In memoriam Mary Ella Milham
From: John Geyssen
It is with great sadness that the Department of Classics & Ancient History and UNB Libraries announce the death of Professor Emerita Mary Ella Milham.
Dr. Mary Ella Milham passed away quietly in the early hours of December 9, 2010. Born in Waukesha, Wisconsin, March 22, 1922, she was one of New Brunswick's great imports! Mary Ella attended Carroll College, earning her BA in 1943, and the University of Wisconsin at Madison (MA 1944, PhD 1950). After teaching at Madison for four years, Mary Ella moved to Fredericton in 1954 to take up a position in UNB's Department of Classics, for which she was Acting Head (1956-57) and later Chair (1983-84). In 1955, she was appointed the first Dean of Women's Residence. She was Provincial Latin Examiner from 1957-1966, a member of the Atlantic Women's Intercollegiate Athletic Union beginning in 1955, serving as its President in 1960-61 and 1967-68 and, after serving on the Executive Council of the Classical Association of Canada through most of the 1970s, she became the first woman to be elected President of the CAC (1984-1986). Mary Ella was also elected to the New York Academy of Science in 1986, for her work on Neo-Latin manuscripts, and in 1989 received the State Historical Society of Wisconsin Award. Dr. Milham was the driving force behind the establishment of ARTS 1000, the Faculty of Arts' compulsory course for first-year students, and served as Co-ordinator of the course from 1982 until her retirement in 1987.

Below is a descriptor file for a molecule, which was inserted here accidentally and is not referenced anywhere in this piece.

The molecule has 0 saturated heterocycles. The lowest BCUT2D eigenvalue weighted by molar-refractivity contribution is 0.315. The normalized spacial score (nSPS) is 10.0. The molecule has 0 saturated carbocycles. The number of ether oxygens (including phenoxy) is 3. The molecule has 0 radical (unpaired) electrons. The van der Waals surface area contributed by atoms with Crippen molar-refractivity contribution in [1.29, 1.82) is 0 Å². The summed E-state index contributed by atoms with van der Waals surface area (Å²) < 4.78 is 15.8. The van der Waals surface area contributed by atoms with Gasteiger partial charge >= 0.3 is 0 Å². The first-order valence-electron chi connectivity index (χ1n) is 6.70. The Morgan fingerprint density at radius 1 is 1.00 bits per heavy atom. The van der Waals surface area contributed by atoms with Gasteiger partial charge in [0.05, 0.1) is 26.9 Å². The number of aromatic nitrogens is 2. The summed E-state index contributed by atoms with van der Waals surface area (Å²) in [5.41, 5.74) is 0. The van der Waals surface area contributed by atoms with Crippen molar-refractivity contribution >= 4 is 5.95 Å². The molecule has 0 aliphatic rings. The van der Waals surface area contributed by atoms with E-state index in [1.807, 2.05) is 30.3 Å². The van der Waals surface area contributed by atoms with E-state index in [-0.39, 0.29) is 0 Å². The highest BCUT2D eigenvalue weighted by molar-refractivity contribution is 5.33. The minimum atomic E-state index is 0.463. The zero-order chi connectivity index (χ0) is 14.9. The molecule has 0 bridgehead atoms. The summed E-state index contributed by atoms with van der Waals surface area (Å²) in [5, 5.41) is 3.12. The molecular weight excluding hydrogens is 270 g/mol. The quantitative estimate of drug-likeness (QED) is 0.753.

Following her retirement, Mary Ella devoted many of her energies and generosity to the UNB Libraries, with a Collection, Lecture Series and an instruction/reading room named after her. In addition, she established a scholarship, the Viator Award, to encourage Classics students to undertake travel study in Classical lands. She was a prolific scholar, working in Latin texts and manuscripts, both Classical and Renaissance, as well as Roman cooking. She became Professor Emerita in 1988.
During her career at UNB she touched the lives of some 10,000 students as well as the lives of the women who lived in the Maggie Jean Chestnut residence. She was an icon, known as much for Roman Banquets with the Classics Club as for her demanding classes and Big Blue Pontiac, which she drove longer than she should have. Into her 80s, Mary Ella continued to make regular trips to campus to take part in Classics events with the department, to attend the Milham Lecture Series at the Harriet Irving Library, or to chat away an afternoon in your office. In the words of our former Chancellor, Fredrik Eaton, “Some of her students ... were the happy recipients of 'a good education' delivered with passion and understanding. I count myself as one of those.” As she relates in her book on the history of Classics at UNB, Mary Ella was later told that when she arrived at UNB, bets were placed on her not lasting through her first term. Her legacy suggests one should have taken the long odds.
A memorial service will be held in January, with details to follow.